Sunday, March 17, 2013

Audio Review: The Shoemaker's Wife by Adriana Trigiani

The majestic and haunting beauty of the Italian Alps is the setting of the first meeting of Enza, a practical beauty, and Ciro, a strapping mountain boy, who meet as teenagers, despite growing up in villages just a few miles apart. At the turn of the last century, when Ciro catches the local priest in a scandal, he is banished from his village and sent to hide in America as an apprentice to a shoemaker in Little Italy. Without explanation, he leaves a bereft Enza behind. Soon, Enza's family faces disaster and she, too, is forced to go to America with her father to secure their future.

Unbeknownst to one another, they both build fledgling lives in America, Ciro masters shoemaking and Enza takes a factory job in Hoboken until fate intervenes and reunites them. But it is too late: Ciro has volunteered to serve in World War I and Enza, determined to forge a life without him, begins her impressive career as a seamstress at the Metropolitan Opera House that will sweep her into the glamorous salons of Manhattan and into the life of the international singing sensation, Enrico Caruso. 

From the stately mansions of Carnegie Hill, to the cobblestone streets of Little Italy, over the perilous cliffs of northern Italy, to the white-capped lakes of northern Minnesota, these star-crossed lovers meet and separate, until, finally, the power of their love changes both of their lives forever. 

Lush and evocative, told in tantalizing detail and enriched with lovable, unforgettable characters, The Shoemaker's Wife is a portrait of the times, the places and the people who defined the immigrant experience, claiming their portion of the American dream with ambition and resolve, cutting it to fit their needs like the finest Italian silk.

This riveting historical epic of love and family, war and loss, risk and destiny is the novel Adriana Trigiani was born to write, one inspired by her own family history and the love of tradition that has propelled her body of bestselling novels to international acclaim. Like Lucia, Lucia, The Shoemaker's Wife defines an era with clarity and splendor, with operatic scope and a vivid cast of characters who will live on in the imaginations of readers for years to come. (Goodreads)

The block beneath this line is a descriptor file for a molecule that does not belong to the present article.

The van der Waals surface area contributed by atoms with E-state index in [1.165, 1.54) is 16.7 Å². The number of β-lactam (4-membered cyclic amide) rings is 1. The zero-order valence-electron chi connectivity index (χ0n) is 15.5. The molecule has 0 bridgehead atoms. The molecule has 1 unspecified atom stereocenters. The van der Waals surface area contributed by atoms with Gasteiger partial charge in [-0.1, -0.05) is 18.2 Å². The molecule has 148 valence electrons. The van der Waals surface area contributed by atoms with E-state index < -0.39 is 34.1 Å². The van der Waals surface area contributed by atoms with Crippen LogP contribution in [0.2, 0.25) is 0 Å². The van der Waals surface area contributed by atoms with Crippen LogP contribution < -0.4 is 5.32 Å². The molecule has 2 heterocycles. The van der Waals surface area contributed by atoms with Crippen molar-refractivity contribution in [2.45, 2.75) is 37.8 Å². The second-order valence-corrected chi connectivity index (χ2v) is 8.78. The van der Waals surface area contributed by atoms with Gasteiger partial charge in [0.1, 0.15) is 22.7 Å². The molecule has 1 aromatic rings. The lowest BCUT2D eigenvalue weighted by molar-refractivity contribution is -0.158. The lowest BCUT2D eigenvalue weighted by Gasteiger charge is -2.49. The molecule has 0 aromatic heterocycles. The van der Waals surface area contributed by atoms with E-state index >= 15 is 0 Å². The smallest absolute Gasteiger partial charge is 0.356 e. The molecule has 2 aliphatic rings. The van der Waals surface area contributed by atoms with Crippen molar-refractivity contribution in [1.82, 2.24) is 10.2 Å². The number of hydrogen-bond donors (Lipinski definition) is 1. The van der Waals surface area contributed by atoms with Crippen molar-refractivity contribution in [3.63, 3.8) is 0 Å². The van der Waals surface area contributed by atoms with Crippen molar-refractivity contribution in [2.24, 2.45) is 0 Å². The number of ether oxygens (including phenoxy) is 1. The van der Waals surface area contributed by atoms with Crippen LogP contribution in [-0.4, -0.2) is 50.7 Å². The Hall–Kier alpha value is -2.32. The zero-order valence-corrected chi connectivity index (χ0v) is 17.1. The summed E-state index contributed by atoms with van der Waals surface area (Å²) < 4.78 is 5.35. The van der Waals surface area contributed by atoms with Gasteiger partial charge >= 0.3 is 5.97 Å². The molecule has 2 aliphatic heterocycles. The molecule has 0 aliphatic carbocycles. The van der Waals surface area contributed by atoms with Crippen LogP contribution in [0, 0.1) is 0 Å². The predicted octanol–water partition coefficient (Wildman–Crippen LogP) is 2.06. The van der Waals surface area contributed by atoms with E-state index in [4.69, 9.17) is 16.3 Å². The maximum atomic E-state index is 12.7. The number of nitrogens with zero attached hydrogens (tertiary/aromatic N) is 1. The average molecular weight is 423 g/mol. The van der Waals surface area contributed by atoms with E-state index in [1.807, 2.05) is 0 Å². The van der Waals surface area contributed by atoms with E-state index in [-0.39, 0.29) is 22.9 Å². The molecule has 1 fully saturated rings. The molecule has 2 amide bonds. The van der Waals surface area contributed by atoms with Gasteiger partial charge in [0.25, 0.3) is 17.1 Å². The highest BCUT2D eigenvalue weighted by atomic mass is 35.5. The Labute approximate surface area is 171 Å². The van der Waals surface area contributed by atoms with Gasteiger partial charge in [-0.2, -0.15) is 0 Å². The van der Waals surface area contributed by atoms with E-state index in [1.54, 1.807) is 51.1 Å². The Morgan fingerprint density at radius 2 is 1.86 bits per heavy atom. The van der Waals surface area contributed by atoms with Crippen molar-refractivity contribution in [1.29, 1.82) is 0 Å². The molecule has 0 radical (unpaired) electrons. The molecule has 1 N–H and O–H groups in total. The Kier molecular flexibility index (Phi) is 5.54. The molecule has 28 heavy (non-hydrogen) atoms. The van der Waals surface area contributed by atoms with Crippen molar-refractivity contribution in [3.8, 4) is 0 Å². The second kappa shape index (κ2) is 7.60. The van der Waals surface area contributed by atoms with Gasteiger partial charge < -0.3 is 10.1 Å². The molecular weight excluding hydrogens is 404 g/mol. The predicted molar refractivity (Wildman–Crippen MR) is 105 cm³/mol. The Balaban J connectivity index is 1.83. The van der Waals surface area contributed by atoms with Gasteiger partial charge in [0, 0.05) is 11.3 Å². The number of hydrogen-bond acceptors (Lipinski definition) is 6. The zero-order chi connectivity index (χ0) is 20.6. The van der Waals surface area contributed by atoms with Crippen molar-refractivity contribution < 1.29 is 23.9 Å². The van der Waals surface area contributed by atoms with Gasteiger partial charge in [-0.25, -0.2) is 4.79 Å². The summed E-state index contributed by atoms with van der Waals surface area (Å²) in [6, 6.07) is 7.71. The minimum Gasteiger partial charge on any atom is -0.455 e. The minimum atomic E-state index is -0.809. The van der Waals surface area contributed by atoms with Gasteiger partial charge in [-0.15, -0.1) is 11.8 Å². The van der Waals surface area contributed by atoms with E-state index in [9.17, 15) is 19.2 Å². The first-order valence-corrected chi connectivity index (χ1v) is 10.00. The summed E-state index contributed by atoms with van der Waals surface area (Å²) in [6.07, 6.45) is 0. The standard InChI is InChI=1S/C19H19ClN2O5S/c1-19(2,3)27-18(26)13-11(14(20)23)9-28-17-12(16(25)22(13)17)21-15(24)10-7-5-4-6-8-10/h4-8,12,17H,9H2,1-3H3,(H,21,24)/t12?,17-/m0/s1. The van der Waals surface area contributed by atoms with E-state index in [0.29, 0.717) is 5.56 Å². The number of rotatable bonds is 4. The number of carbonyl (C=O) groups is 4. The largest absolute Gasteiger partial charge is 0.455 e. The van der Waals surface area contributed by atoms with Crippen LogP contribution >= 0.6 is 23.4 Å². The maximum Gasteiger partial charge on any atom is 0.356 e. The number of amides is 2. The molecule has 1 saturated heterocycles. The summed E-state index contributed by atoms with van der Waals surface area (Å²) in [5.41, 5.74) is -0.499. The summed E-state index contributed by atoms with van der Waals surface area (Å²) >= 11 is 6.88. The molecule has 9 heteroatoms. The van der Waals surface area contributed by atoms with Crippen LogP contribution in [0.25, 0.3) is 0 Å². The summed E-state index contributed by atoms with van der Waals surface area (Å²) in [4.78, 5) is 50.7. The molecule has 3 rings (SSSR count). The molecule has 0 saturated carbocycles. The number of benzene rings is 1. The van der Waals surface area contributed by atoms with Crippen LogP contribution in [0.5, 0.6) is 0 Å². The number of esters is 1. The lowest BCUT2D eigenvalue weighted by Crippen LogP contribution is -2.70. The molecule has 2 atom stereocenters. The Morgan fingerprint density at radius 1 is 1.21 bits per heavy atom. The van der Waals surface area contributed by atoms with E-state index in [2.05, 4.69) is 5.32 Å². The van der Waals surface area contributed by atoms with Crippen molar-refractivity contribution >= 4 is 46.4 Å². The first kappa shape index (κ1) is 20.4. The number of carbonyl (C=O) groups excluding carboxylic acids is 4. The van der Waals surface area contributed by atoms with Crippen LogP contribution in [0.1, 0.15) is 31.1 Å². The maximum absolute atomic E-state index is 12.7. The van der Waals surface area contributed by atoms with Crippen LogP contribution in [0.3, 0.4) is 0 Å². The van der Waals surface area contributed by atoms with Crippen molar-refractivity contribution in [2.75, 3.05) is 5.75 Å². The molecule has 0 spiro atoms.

I started this audio book right after I finished 11/22/63 by Stephen King. I knew I would need a favorite author of mine to pull me out of the spell of that story. The Shoemaker's Wife has now left a void of its own. I had an ARC of this from some time ago and started reading it but never finished. Who knows why? Too many books going? Too busy? Whatever. I am so glad the story came to me in any way shape or form. It was absolutely splendid. I have not read any of Trigiani's Big Stone books just her Valentine novels about an Italian-American family. Oh how beautiful a story she tells. Her Italian roots comes across so vividly in The Shoemaker's Wife as it did in her Valentine novels.

I just melted when she would describe the mountains of Northern Italy or the gnocchi the family made or the Opera music that was played. It was all so vivid and enticing. Annabella Sciorra begins the narration as Enza. The second part of the audio is narrated by Adriana Trigiani herself as Ciro. Both have vastly different voices and though I loved Sciorra instantly, it took me some time to like Trigiani's voice. After a few discs, I grew to appreciate her voice and could really tell she was incredibly close to the characters she created.

Ciro and Enza's love story is one I wish I could relive. Fortunate at times and heartbreaking at others, their story is real and relatable. I highly recommend this novel to anyone who loves history and romance.

This would be a great pick for any book club.

Author Website:
Adriana Trigiani

Happy Reading and as always, thanks for stopping by!

red headed book child

8 comments:

Juju at Tales of Whimsy.com said...

Sounds fabulous.
I have this in my TBL.
I'm glad to hear you liked it so.

BookBelle said...

I bought the print version on a daily deal. Thanks for your review. It is just the little nudge I needed to actually read it.

EJ said...

Hello, I've been doing some profile snooping and saw yours mentioned The Lost Boys as an interest!! Im a big fan too!! Could you please take a look at my blog (www.thelostboysconfessions.blogspot.com) and maybe even follow? Thanks heaps!
Love EJ xx

Teresa said...

I had a really difficult time with the transition between narrators. I'm glad that you enjoyed it.

Teresa said...

I listened to this one as well. I had a really difficult time with the transition between the two narrators. It felt really jarring to me and I never quite recovered. I'm glad that you were able to enjoy it.

Lisa said...

One of my book club members was asking about reading this one and as I was reading your review I was wondering about your thoughts about that idea. And then you told me - thanks!

Ryan said...

I have yet to read one of her books, I'm never sure if I would like them or not.

(Diane) Bibliophile By the Sea said...

I need to get to this one on my iPod, I like the sound of it from your review. Hope u are having a good weekend.